When it comes to cozy duopolists, any future friendliness between Thomson-Reuters
and Bloomberg pales next to the selfishness and nearsightedness of the G2 when
it comes to leading
the World Bank and the IMF. No sooner had Paul Wolfowitz
resigned than Hank Paulson was telling PBS that his replacement
would be chosen by the Americans, and it wasn’t long until the Germans chimed
German Chancellor Angela Merkel‘s spokesman today rejected
a suggestion by Finance Minister Peer Steinbrueck that the
U.S. should consider giving up its lock on the World Bank presidency.
"For the German government, it’s completely beyond all question that
the United States of America will continue to occupy the top job at the World
Bank and has the first choice," spokesman Thomas Steg said at a press
conference in Berlin today.
What’s fascinating to me is that no one seems to be spending any time drawing
the distinction between America nominating the next president, on the one hand,
and it nominating an American, on the other. For reasons I genuinely don’t understand,
it seems to be some kind of inviolable rule that if the US has the privilege
of choosing the next president, it will always choose an American citizen.
Never mind that the result of such idiocies is that you end up with people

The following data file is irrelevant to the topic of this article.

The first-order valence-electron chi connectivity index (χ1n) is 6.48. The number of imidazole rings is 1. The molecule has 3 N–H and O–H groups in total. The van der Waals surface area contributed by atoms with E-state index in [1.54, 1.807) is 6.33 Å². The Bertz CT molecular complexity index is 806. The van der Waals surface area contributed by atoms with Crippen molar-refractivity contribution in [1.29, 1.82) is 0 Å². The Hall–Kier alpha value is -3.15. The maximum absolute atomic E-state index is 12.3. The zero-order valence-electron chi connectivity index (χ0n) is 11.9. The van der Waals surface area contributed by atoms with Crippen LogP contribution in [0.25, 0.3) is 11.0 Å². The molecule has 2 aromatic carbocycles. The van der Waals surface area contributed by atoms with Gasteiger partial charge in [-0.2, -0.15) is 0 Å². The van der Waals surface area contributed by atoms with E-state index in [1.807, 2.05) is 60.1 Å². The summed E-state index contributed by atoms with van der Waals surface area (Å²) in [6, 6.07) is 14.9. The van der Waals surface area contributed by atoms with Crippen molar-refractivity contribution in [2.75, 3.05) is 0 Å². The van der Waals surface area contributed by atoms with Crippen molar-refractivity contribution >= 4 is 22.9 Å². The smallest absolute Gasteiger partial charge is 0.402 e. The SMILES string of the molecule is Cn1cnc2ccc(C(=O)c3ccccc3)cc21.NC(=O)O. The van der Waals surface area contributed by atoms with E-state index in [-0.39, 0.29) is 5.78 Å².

like Jim Wolfensohn actually taking US citizenship for no other
reason than to become World Bank president. (Note to self: Ngozi
Okonjo-Iweala has lived in America since 1972, and her children are American;
could she do the same thing?) The bigger point is that it’s trivially true that
America’s best interests are not necessarily served by having an American in
the top job — even assuming that the White House is so selfless as to be trying
to serve its own best interests here, rather than those of the world’s poor.
Even if the Americans do show the imagination necessary to nominate a non-American,
however, the process remains fundamentally flawed. As dsquared notes in a comment
on this blog,
Going in for rushed and non-transparent selection was how we got into this
mess in the first place. Replacing Wolfowitz has to be used as the opportunity
to put in place a proper selection process. The WB can function without a
President for a short while, but it can’t go on without big changes to the
top job system. I would be much keener to see an interim appointment of one
of his deputies (or even a real steady-the-ship exercise, appointing someone
like Michel Camdessus pro tem) and taking the opportunity for some real sensible
long term thinking about how to fill these jobs (which would obviously have
to chuck the IMF top job into the pot too as it is only pure chance that this
broken system happened to have its first meltdown at the WB rather than IMF).
The only thing I’d add to that is that the IMF top job (managing director)
— which always goes to a European — is balanced out somewhat by the IMF number-two
job (first deputy managing director) who is in many ways more important, on
a day-to-day basis, and who is, naturally, an American.
I’m not at all sure what a proper selection process would look like, although
there’s no doubt that it would give great weight to the views of the developing
world. But I do know that just about any process would be better than what we
have now, which is no process at all.